Sunday, January 16, 2011

Social Realism and the Popomo: Also known as Social Realism in Twenty-first Century American Art: Part IV

Let me preface the forth part of this series with the statement that all my writing is ideologically motivated. Parts I and II of the series appeared in my Journal on October 27, 2010, and November 20th, 2010 respectively. Part III (January 11, 2011) is immediately before this entry

Thomas Hart Benton

The great nephew and namesake of the first United States Senator from Missouri, Thomas Hart Benton was on record as disliking homosexuals. Yes, I had to mention that first because it sticks in my “craw,” like a gargantuan dead and broken pine tree straddling a flood engorged gulch. That his dislike stands in opposition to so much of his work about the downtrodden, and/or ordinary working people seems odd. However, Benton’s location in time and place conspired to dispose him to dislike homosexual men. Benton stated his frustration with the usual Art Museum of the time because it was, as he said, “a graveyard run by a pretty boy with delicate wrists and a swing in his gait" with more disparaging vitriol concerning his belief that homosexuals had excessive Art World influence.*1 I can’t deny his belief, nor do I wish to though in the contemporary Art World it is just as likely that a group of trained men and women curators have established themselves as the greatest influence dealing in brobdingnagian artistic enterprises often financed with corporate assistance that require the organizational skills of the likes of a Christo or Nick Cave.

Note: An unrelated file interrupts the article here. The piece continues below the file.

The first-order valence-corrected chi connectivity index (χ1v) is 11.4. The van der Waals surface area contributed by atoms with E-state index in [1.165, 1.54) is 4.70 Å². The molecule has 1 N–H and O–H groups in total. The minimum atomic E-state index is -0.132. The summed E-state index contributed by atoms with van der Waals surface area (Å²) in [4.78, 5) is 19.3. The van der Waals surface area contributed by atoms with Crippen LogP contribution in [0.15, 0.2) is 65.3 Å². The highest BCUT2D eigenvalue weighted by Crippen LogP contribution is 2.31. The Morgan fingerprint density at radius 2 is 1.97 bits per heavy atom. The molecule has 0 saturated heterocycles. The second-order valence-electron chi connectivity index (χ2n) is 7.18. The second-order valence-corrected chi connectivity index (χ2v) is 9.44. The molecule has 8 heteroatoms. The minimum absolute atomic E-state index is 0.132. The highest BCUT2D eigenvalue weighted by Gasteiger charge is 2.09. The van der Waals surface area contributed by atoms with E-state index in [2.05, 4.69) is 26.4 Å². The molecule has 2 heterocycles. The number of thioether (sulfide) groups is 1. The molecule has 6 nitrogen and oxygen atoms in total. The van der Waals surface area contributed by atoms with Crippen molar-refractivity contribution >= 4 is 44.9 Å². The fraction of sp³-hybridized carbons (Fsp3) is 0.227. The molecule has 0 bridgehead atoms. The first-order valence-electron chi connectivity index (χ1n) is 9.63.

Having gotten that out, let’s deal with Benton’s extraordinary accomplishments. That he was a great art teacher can’t be denied, Jackson Pollock having been one of his protégés. Others among them, Charles Pollock, Jackson’s brother, Lamar Dodd, Frederic James, Charles Banks Wilson and many more. Benton is also placed among the American Regionalist artists like Grant Wood who worked for the most part in the American heartland during the 1930’s and 1940’s. Additionally he was a great muralist. He had spent time in Paris as a student early in the century, and became friendly with Diego Rivera, the Mexican muralist. The similarity in composition, even color between Benton and Rivera’s murals is obvious. Being friends, the influence probably was reciprocated, and worked back and forth over time. Here, the comparison of Benton’s “People of Chilmark” with “Rivera’s “Symbolic Landscape,” demonstrates the way both twist and turn and taper toward the top of the picture plain. Though the Rivera is a gnarled tree trunk, and the Benton is composed of human figures, the two compositions can be superimposed almost element for element. The rower’s ores and the clouds in the upper left portion of Benton’s composition act in similar fashion to the branches of Rivera’s tree. In both artworks, ore and cloud or branches work in opposition to human figures or trunk. The fact of Rivera’s communist affiliation should not prevent the association of the two artist’s works.

People of Chilmark (1920)

Symbolic Landscape (1940)

to be continued


*1 Wikipedia "Thomas Hart Benton (painter)," Viewed 10:25 AM EST, Sunday, January 16, 2011. Original from "Benton Hates Museums". Time. 1941-04-14. Retrieved 2007-07-29.

*2 The following are copyrighted images. I use them here for one time scholarly purposes.

People of Chilmark (Figure Composition), 1920, oil on canvas, 65 5/8 in. x 77 5/8 in. (166.5 x 197.3 cm.) Wikipedia "Thomas Hart Benton (painter)," Viewed 10:25 AM EST, Sunday, January 16, 2011. Original from the Hirshhorn Museum, Washington DC.

Diego Rivera, Symbolic Landscape, 1940; painting; oil on canvas, 47 7/8 in. x 60 1/8 in. (121.6 cm x 152.72 cm); Collection SFMOMA, Gift of Friends of Diego Rivera; © Banco de Mexico Diego Rivera & Frida Kahlo Museums Trust, Mexico, D.F. / Artists Rights Society (ARS), New York

No comments: